Thursday, May 12, 2011

Alt Hexcrawl: So why didn't we get there yet?

The Alternative Hexcrawl mechanics I've been knocking about seems to provide a very gamist absolute of make your roll and move or fail your roll and stay put. Going strictly by mechanics that's what seems to be what is happening , it isn't.

Beyond the desire to have wilderness travel be more involved I also wanted to incorporate some of the rules that have been in D&D related RPG for decades (getting lost) while giving room to add to the experience with a mechanic that provides a notable action that gives a time break to ask questions and for player and referee to offer input.

The travel roll is to make meaningful progress through and out of a hex, a failed roll doesn't really indicate no travel on the part of the PCs, it implies no meaningful travel. When a roll is failed there are obstacles, distractions or missteps taken on the part of the PC's. Player choices and actions could mitigate the "failed" rolls.

So why did the travel roll fail and are there consequences that follow the failed roll? How can the players cancel a failed roll (or get a re-roll)?

Each terrain and composition of an adventuring party will vary as to why the party didn't make progress while traveling so there's room for the referee to be creative. There's a host of replies to simple question of "Why?": "You are lost","You've been following the wrong trail","The trail ended and there is no clear alternative","A watercourse/body of water blocks your route","There is a steep slope too risky for travel","A chasm blocks your way","Some of the followers have wandered off course","The mules aren't proving to be cooperative", "A horse has thrown a shoe"," A wagon is stuck", "Bill lost his boots in the mire seriously slowing everyone down","Brother Misk insists on completing a ritual at the way-shrine", "The scouts really screwed up."

Responsive action on the part of the players could earn them an immediate re-roll or a notable bonus (above one for persistence) in their next travel roll. The impact of player reactions should be measured by the scale being played. Building a bridge or rafts to cross a troublesome body of water isn't a quick action if we are dealign with hexes that can be crossed in but a few hours. Wilderness travel and what is significant should vary with scale.

Player action can also offer bonuses to the travel roll in the first place. If you have a party traveling with a number of wagons and loaded down pack animals there isn't going to be a lot of wiggle room for maneuver unless of course the party has quicker moving scouts and makes use of them and then small local difficulties can be spotted and avoided before the party if hampered. Taking note of local landmarks is certainly important and beneficial and may earn the party a bonus to travel in some environments.

If progress is hampered by NPC cut-ups the players can simply disregard or cast-off the NPCs leaving them to flounder while the party moves on earning the party a re-reoll to travel. This would of course have consequences as NPCs may be lost, refuse to follow or fall victim to other hazards.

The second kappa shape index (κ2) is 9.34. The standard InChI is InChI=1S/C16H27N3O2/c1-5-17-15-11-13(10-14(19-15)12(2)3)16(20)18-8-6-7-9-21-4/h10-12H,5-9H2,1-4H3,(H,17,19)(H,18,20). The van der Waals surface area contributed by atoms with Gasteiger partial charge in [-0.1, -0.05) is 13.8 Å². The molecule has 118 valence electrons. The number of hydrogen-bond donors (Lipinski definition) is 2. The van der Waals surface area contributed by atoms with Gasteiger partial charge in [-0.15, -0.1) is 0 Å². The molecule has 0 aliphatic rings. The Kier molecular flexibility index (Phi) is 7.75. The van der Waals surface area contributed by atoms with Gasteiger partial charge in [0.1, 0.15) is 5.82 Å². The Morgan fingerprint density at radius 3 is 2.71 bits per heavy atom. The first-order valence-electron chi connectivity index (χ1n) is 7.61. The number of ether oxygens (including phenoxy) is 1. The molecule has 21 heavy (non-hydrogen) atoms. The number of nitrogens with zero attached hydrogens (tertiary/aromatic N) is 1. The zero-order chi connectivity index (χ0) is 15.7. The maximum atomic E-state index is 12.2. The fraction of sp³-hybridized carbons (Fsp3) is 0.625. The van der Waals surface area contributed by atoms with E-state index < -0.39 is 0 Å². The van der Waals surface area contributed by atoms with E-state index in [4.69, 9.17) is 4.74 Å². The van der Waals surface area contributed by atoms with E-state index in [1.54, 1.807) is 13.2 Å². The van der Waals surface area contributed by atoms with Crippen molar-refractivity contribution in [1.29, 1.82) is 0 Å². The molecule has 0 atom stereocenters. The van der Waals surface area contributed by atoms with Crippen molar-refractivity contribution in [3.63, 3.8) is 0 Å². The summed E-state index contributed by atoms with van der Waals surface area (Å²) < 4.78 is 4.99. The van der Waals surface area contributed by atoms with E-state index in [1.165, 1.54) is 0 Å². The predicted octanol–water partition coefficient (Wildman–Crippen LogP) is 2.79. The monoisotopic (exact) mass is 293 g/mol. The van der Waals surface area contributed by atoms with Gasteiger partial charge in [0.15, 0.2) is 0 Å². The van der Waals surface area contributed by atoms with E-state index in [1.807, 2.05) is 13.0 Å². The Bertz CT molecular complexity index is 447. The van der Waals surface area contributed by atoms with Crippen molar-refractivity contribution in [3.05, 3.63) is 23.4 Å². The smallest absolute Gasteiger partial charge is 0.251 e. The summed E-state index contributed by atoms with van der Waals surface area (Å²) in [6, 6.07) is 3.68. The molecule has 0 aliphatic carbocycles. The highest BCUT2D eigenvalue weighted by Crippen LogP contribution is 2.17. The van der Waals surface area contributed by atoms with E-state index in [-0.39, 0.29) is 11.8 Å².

Sometimes a failed travel roll can be based directly on the actions of the PC's. Actions such as avoiding a suspected dragon den, trying to keep out of sight of a watchtower, avoiding patrols, taking caution to avoid being sky-lined can all severely hamper travel by effectively closing off routes travel. The ever popular actions of "grazing the horses as we go" and" hunting along the way" are easy marks for slowing travel and those actions as many others should likely earn the party a penalty to the roll in the first place.

There shouldn't be a hard and fast reply to "Why didn't we get there yet?" tied strictly to mechanics as each referee is the best authority on what the campaign and adventure setting is like and what' s important in that specific game. Sometimes the answer can be a simple as "you didn't get there yet" and other times progress can be checked by a wide range of hazards the player may or may not be able to deal with. Travel itself can be an adventure and exploring "why" adds detail and interaction to an RPG campaign.


  1. If you key each hex, it might be fun to only find the more obscure locals on a failed roll.

  2. Interesting stuff. Travel systems clearly the rage this month. Thanks for posting on my blog, even if it got eaten by Blogger.

  3. @Jovial Priest, somewhere there are players glad there aren't nameless techs dropping variable lasers while they visit the local starport.

  4. Elsewhere on the blog I've been asked if I ever used these rules.
    I have but only briefly and with a party doing far more travel than wandering adventure seeking. The party had a very simple plain map with a few key loacations mapped out and didn't themseleves use a hexmap not wanting to map a route they had a map for. It worked well for that with sidetreks off the route to check an interesting site spending time and getting the party a little lost until they got their bearings. The players noted I was doing thins a little differntly but things went mostly as expected so it worked. The party got to their ultimate destination with a hmegadungeon and neiighboring town so they didn't do any meaningful outdoor activity for almost a year.
    I'll be using the method more in the future on a more open environment that encourages more travel.

  5. Hex maps are for the referee. The players should never see one. p.s. the six mile hex is king.